For both believers and non-believers, though in different ways toward each group, sin is a kind of inconsistency.
The believer claims to love Jesus Christ, yet at the moment of sin, his heart is set in opposition to Christ. If I were asked at the moment I yield to temptation whether or not I loved Jesus, I would invariably answer that I do. How can I have two master affections both living and breathing in the same heart? I’m just being inconsistent with my deepest commitments.
And aren’t we all like that? I love my spouse, but there have been times when I contradicted myself (and my t-shirt) by acting rudely toward her. The same is true when a generally “good” kid disobeys his father. In each instance, one appropriate way to describe what has happened is to call it inconsistency between the most basic principles in the heart.
Ultimately, all sins could be traced backward to a kind of illogical, self-contradicting confusion. Maybe that is part of the meaning of Malachi 3:6, “I am the Lord, I change not.” He has thoughts which he does not change and which never internally meet any opposition.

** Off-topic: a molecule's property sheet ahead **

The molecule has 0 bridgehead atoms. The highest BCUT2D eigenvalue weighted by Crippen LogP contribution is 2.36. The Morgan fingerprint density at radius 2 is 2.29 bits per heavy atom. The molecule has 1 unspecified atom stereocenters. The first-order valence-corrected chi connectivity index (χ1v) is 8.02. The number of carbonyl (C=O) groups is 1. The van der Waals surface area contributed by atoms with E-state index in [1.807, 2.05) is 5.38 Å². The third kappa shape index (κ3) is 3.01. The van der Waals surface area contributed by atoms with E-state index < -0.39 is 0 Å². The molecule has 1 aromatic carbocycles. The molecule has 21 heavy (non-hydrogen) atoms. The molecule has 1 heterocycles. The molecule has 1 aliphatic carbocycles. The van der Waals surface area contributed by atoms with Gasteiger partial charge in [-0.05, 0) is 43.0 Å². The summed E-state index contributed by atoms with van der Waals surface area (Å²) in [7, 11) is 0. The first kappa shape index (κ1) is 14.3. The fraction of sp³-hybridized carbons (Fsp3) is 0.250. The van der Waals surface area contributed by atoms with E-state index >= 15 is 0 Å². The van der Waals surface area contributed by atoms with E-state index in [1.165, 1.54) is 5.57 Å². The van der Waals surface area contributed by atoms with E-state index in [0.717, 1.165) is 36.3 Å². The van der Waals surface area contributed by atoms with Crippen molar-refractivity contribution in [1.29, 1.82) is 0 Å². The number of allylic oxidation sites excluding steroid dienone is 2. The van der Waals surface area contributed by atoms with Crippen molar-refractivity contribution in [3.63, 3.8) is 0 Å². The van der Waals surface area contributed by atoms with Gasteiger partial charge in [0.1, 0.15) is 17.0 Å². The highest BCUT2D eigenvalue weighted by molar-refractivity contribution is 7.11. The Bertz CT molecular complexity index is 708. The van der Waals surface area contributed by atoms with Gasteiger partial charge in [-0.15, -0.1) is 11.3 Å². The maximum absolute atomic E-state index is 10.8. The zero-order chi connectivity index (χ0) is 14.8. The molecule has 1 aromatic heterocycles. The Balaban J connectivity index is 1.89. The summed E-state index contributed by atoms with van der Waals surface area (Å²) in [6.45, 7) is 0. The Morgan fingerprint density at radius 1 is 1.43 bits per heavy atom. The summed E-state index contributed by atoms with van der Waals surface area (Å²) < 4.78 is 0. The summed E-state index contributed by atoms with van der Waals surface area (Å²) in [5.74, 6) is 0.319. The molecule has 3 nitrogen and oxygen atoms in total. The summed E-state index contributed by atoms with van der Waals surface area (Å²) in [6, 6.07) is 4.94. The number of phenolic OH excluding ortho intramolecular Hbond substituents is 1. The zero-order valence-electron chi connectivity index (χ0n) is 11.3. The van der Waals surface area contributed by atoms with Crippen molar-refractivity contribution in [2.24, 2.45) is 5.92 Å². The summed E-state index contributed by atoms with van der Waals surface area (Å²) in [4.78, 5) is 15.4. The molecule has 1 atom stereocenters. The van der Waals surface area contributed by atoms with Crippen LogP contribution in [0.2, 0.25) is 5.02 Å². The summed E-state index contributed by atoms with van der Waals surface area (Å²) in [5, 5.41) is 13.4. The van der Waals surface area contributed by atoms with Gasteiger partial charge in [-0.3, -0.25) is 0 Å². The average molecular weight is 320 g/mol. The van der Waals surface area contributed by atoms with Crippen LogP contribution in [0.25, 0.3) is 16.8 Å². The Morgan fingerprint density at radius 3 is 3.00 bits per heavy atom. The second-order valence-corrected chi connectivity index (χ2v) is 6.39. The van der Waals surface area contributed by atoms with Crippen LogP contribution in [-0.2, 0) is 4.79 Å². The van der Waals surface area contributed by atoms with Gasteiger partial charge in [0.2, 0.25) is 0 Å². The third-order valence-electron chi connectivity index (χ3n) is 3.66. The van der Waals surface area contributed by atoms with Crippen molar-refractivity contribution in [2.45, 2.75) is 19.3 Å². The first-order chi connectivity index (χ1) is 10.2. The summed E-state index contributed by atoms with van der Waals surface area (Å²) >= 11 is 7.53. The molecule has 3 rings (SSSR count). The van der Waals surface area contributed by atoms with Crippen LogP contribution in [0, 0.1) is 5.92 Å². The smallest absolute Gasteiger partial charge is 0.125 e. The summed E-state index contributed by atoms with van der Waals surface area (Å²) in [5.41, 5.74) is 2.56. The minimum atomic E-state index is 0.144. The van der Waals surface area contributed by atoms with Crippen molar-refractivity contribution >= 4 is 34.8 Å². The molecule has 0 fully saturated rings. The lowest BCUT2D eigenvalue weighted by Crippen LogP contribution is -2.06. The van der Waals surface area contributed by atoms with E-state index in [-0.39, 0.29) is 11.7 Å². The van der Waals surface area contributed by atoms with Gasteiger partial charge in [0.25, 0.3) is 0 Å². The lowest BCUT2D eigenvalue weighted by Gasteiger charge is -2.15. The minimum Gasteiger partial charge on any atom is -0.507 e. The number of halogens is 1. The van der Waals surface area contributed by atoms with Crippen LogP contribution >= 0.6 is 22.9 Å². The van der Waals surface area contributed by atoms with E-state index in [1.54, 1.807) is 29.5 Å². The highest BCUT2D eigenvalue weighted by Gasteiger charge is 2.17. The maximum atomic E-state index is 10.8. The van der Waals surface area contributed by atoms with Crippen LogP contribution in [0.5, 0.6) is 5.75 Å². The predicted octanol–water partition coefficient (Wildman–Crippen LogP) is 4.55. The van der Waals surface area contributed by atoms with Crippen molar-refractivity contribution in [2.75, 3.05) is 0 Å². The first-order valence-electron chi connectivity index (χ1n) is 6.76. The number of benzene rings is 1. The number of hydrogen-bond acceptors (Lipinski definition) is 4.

But I sometimes say to myself, “I hate laziness,” while I am also saying, “It is not the case that I presently hate laziness.” If I could only be mastered by a never-failing imitation of God’s immutability, I would have ceased from all sin. And here theology’s practical side really begins to shine. Bad logic is thinking two thoughts that contradict, and bad living is acting in life according to two opposing heart commitments. Which is another way to say, inconsistency.